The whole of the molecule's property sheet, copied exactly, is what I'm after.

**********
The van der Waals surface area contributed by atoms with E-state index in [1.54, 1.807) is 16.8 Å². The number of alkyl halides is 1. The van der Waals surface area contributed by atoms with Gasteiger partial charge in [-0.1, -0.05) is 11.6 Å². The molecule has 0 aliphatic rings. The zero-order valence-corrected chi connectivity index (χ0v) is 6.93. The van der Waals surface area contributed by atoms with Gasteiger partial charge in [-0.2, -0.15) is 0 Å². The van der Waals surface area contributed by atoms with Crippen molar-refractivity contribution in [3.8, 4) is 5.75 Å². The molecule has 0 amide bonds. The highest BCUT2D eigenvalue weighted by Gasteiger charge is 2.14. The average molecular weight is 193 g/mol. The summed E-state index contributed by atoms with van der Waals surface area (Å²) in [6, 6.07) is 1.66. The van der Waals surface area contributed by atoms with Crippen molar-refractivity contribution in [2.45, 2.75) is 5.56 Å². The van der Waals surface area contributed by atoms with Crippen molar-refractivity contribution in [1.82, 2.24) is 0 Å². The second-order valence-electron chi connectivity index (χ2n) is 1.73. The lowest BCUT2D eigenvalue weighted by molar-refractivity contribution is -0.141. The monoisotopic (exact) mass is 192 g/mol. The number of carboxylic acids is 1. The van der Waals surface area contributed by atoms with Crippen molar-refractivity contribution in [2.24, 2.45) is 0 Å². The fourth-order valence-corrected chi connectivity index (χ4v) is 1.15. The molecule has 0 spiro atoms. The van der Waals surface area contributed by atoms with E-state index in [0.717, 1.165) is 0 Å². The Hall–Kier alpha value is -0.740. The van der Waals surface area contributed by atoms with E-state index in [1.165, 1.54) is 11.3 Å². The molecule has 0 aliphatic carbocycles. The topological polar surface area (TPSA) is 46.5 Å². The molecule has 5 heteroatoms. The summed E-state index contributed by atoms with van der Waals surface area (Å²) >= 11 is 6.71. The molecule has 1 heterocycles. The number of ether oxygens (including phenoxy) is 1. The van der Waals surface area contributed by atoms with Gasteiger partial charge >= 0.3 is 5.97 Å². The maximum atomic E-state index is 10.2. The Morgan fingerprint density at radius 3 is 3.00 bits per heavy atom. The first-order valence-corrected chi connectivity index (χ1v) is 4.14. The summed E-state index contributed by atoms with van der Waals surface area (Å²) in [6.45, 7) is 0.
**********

The van der Waals surface area contributed by atoms with E-state index in [1.54, 1.807) is 16.8 Å². The number of alkyl halides is 1. The van der Waals surface area contributed by atoms with Gasteiger partial charge in [-0.1, -0.05) is 11.6 Å². The molecule has 0 aliphatic rings. The zero-order valence-corrected chi connectivity index (χ0v) is 6.93. The van der Waals surface area contributed by atoms with Gasteiger partial charge in [-0.2, -0.15) is 0 Å². The van der Waals surface area contributed by atoms with Crippen molar-refractivity contribution in [3.8, 4) is 5.75 Å². The molecule has 0 amide bonds. The highest BCUT2D eigenvalue weighted by Gasteiger charge is 2.14. The average molecular weight is 193 g/mol. The summed E-state index contributed by atoms with van der Waals surface area (Å²) in [6, 6.07) is 1.66. The van der Waals surface area contributed by atoms with Crippen molar-refractivity contribution in [2.45, 2.75) is 5.56 Å². The van der Waals surface area contributed by atoms with Crippen molar-refractivity contribution in [1.82, 2.24) is 0 Å². The second-order valence-electron chi connectivity index (χ2n) is 1.73. The lowest BCUT2D eigenvalue weighted by molar-refractivity contribution is -0.141. The monoisotopic (exact) mass is 192 g/mol. The number of carboxylic acids is 1. The van der Waals surface area contributed by atoms with Crippen molar-refractivity contribution in [2.24, 2.45) is 0 Å². The fourth-order valence-corrected chi connectivity index (χ4v) is 1.15. The molecule has 0 spiro atoms. The van der Waals surface area contributed by atoms with E-state index in [0.717, 1.165) is 0 Å². The Hall–Kier alpha value is -0.740. The van der Waals surface area contributed by atoms with E-state index in [1.165, 1.54) is 11.3 Å². The molecule has 0 aliphatic carbocycles. The topological polar surface area (TPSA) is 46.5 Å². The molecule has 5 heteroatoms. The summed E-state index contributed by atoms with van der Waals surface area (Å²) >= 11 is 6.71. The molecule has 1 heterocycles. The number of ether oxygens (including phenoxy) is 1. The van der Waals surface area contributed by atoms with Gasteiger partial charge >= 0.3 is 5.97 Å². The maximum atomic E-state index is 10.2. The Morgan fingerprint density at radius 3 is 3.00 bits per heavy atom. The first-order valence-corrected chi connectivity index (χ1v) is 4.14. The summed E-state index contributed by atoms with van der Waals surface area (Å²) in [6.45, 7) is 0.